A Veterans Day Salute
Contributed by Alan Rohlfing (Lieutenant Colonel, USA Retired)
Greetings, friends. As we commemorate this Veterans Day, it is an honor to be able to visit with you on the Military Connection platform. It is an honor to have worn the uniform of the US Army, as well. I was a Soldier by choice, but an American by the grace of God.
We gather in many places to salute our nation’s Veterans. On the anniversary of Armistice Day, we pause to remember the brave men and women who served, and sometimes died for, our country. We remember the other men & women we’ve served alongside, lifelong friends who have the common bond of enduring hardships, pain, and even loss, as we contributed to something we considered priceless – the defense of our country. I feel privileged and proud to be part of a group that has done so much for so many.
We remember our battalions, our companies, our ships…our bombers, our tanks, and our cannons. We remember our patrols, our deployments…our battles & our homecomings. We remember our friends, our crews, our units – our first haircut, the mess halls, guard duty – we remember voices – shouting, laughing…and the tears. We, the ones that have served this nation, have these images and sounds and feelings burned into our minds, hearts, and souls…
We remember the brave men and women who have served in places such as Antietam, Gettysburg, and San Juan Hill; in the trenches of France, the beaches of Normandy, the deserts of Africa; the jungles of the Philippines, Guam, Okinawa, or Vietnam; the hills of Korea, the sands of Kuwait, the villages of Iraq, and the mountains of Afghanistan. Wherever and whenever our men & women are called to serve, they go.
For those Veterans who have stood guard in peacetime… to those who have seen the terror, the horror and inhumanity of combat — and to those who paid the ultimate sacrifice – our Veterans have always been there, defending the Constitution of the United States of America. The Veterans of our nation have been safeguarding our liberties since before the American Revolution.
On Veterans Day, we remember those who sacrificed at home and overseas. Where it was once specifically a celebration of the silencing of the guns of World War One, Veterans Day now marks a day when nations around the world pause and observe – with solemn, silent pride – the heroism of those who have served, those who are currently serving, and those who died in our country’s service, in that war and in all others. It is not a celebration of victory, but rather, a celebration of those who made victory possible. It’s a day we keep in our minds the brave men and women of this young nation — generations of them — who above all else believed in, and fought for, a set of ideals.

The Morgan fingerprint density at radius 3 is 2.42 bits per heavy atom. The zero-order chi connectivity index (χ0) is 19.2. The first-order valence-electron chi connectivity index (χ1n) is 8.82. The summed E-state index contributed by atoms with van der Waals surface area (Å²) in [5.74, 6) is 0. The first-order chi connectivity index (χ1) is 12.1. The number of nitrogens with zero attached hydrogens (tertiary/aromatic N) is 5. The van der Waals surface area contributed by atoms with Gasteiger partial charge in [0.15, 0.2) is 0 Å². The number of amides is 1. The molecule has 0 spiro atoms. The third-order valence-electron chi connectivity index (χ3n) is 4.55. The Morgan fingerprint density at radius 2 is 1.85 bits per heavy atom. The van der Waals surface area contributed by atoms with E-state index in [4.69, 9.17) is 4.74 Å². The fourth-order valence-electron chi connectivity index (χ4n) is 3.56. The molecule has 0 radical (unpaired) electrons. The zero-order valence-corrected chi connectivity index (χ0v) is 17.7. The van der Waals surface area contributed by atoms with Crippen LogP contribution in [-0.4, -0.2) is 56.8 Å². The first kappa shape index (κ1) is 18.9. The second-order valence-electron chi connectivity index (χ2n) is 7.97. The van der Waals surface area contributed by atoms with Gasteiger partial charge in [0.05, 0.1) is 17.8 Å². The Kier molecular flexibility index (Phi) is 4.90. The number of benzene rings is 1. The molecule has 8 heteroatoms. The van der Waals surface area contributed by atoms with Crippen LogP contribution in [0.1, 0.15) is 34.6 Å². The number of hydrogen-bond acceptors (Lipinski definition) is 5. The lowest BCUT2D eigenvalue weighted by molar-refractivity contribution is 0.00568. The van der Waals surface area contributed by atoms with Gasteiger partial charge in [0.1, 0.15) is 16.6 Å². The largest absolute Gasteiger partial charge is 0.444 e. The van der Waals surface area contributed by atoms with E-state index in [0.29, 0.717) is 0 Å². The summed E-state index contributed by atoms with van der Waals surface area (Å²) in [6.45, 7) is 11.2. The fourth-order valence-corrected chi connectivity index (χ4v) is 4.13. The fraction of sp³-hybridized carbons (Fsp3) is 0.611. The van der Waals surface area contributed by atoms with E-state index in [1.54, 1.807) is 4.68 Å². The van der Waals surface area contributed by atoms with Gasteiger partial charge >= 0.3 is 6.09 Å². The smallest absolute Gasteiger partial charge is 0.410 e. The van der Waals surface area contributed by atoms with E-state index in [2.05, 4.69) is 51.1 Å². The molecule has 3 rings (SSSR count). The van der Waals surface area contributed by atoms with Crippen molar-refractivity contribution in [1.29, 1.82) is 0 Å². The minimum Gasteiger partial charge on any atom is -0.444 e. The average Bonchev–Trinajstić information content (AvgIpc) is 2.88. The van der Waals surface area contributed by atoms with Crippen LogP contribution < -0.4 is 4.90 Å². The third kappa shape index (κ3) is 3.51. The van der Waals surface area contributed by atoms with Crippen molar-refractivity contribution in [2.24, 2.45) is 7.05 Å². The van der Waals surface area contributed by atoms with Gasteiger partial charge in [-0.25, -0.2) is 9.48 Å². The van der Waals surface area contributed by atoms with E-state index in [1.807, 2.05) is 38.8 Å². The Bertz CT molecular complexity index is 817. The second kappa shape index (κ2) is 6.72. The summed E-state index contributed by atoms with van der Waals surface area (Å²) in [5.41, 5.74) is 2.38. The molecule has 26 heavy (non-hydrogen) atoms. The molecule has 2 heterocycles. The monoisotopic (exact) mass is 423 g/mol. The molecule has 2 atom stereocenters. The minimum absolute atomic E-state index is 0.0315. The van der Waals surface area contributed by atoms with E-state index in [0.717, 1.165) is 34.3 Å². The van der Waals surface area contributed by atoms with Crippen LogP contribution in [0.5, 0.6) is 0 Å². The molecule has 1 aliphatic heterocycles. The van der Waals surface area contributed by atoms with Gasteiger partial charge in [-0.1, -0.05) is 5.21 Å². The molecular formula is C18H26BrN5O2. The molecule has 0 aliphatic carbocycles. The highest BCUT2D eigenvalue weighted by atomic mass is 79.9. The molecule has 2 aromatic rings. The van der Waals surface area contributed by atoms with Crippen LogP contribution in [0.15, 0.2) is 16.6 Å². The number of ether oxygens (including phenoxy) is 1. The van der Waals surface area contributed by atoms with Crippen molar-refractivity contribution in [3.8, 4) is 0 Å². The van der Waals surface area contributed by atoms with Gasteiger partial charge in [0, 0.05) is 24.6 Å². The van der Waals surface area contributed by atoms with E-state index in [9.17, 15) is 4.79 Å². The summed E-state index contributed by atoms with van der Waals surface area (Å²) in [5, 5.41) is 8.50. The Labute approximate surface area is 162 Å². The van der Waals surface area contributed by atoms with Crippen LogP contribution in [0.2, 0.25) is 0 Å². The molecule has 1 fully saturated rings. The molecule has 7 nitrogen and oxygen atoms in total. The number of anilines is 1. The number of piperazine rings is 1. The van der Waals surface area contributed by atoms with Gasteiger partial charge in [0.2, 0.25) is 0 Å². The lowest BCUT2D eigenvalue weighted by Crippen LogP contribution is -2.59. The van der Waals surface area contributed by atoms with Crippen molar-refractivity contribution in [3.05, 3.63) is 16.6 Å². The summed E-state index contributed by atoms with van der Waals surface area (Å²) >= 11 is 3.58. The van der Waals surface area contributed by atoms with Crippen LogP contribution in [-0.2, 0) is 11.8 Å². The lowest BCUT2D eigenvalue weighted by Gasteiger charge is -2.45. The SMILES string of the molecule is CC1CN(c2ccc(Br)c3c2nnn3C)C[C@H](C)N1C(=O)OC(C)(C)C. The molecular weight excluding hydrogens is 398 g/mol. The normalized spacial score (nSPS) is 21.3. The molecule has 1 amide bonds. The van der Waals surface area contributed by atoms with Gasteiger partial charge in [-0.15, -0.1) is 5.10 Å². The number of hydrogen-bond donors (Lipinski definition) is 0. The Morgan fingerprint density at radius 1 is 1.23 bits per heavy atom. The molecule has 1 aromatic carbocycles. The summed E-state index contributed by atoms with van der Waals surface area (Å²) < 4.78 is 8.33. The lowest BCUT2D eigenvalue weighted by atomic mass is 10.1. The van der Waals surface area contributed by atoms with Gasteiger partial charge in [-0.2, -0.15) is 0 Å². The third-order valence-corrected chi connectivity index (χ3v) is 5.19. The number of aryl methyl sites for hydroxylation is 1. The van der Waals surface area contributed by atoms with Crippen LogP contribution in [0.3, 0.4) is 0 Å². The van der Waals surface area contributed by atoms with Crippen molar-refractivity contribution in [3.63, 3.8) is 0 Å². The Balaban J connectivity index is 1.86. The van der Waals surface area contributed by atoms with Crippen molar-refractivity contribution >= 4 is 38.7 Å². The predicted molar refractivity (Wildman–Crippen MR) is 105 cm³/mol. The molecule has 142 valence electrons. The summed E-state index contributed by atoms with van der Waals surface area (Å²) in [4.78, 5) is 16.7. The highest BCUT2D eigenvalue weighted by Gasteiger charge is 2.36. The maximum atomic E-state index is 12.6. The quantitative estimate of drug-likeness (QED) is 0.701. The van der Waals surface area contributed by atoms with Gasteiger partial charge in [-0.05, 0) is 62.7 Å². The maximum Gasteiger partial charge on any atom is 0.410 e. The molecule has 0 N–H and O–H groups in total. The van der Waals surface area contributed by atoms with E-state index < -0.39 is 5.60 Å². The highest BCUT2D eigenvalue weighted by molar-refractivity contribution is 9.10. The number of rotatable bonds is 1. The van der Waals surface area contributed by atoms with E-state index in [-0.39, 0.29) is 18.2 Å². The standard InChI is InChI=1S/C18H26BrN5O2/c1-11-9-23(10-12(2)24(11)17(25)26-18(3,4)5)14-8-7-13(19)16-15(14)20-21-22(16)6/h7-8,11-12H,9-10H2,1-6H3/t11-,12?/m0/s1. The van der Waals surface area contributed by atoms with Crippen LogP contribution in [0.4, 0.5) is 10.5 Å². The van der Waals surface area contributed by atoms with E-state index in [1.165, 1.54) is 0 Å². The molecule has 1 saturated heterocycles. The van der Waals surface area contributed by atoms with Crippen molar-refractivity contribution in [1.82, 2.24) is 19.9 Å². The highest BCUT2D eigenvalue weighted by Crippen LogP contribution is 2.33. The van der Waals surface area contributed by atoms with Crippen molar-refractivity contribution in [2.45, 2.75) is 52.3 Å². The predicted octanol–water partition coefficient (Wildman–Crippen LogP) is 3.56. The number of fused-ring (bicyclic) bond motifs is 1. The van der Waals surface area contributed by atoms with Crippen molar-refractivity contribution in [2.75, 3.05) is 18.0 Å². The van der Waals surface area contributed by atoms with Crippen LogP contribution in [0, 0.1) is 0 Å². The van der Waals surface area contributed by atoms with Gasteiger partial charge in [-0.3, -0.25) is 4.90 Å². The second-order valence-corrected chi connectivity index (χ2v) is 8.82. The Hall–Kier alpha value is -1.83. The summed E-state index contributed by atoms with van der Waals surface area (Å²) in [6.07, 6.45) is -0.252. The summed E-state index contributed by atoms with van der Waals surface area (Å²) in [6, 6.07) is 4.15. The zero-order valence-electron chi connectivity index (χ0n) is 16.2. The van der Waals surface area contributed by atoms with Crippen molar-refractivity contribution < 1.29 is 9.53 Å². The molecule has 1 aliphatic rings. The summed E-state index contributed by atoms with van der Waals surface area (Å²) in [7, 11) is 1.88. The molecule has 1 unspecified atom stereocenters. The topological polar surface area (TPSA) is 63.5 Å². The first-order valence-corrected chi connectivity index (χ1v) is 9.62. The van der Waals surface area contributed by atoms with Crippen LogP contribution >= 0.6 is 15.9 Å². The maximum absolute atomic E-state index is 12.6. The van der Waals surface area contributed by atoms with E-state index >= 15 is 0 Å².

Just as our Veterans chose to serve, I challenge & encourage all of you to volunteer your services to any number of endeavors…your school’s PTO, a local food pantry, or your church…the Little League or the high school feeder team’s Football Club. Service to country is very much like service to community.
Our communities are the fabric of our nation, and every one is a little different. From those communities, our Veterans bring those differences to the defense of our nation. Poor or wealthy, urban or rural…they bond together as Soldiers, Sailors, Airmen, Marines, and Coast Guardsmen. As our Nation’s sword and shield, our Veterans represent the strength and diversity of our nation.
This includes members of the Reserve Component – our Reservists & National Guardsmen. When serving in a traditional role, not federalized or deployed, these men and women are full-time members of the community. They work in your towns, their families attend your schools, and they commit themselves to the protection of your land and defense of your freedoms against all enemies, foreign and domestic.
Today’s National Guardsmen and Reservists, from all branches of service, are able to transition from the workforce to the fighting force with speed, grace and resiliency. In this time of what seems like persistent conflict, they have endured tour after tour in distant and difficult places. I deployed twice while my sons were in elementary school. I remember the heartbreak of leaving my wife and children, but I also vividly remember the joy of coming home after a long deployment.
Those of us that have worn the uniform typically have a variety of reasons for having done so. For many, it’s a sense of Duty-Honor-Country, a belief in freedom, and a faith in America’s future. I think that one of the reasons why I served is that, on occasion, I had the opportunity to be in the presence of greatness…visiting with a Tuskegee Airman at a Missouri Veterans Home, or watching history come alive at the airport at 0400 as WWII Veterans gathered for a trip to see our nation’s memorials in Washington, DC, a part of the Honor Flight network.
So, whether it’s chatting with Veterans from WWII or trading war stories with those fresh from today’s battlefields, sometimes I get to shake the hands of some real heroes. That’s just one of reasons why I served, and why I’m proud…I am proud to be an American; I am proud to be a Veteran.
On Veterans Day, be sure to pause and remember the many Americans who have served. The Veterans of today are writing the history books that you, your children and your children’s children will one day study.
Thank you for taking the time to commemorate this special day in your own way. God bless our Troops, God bless our Veterans…and may God continue to bless the United States of America.
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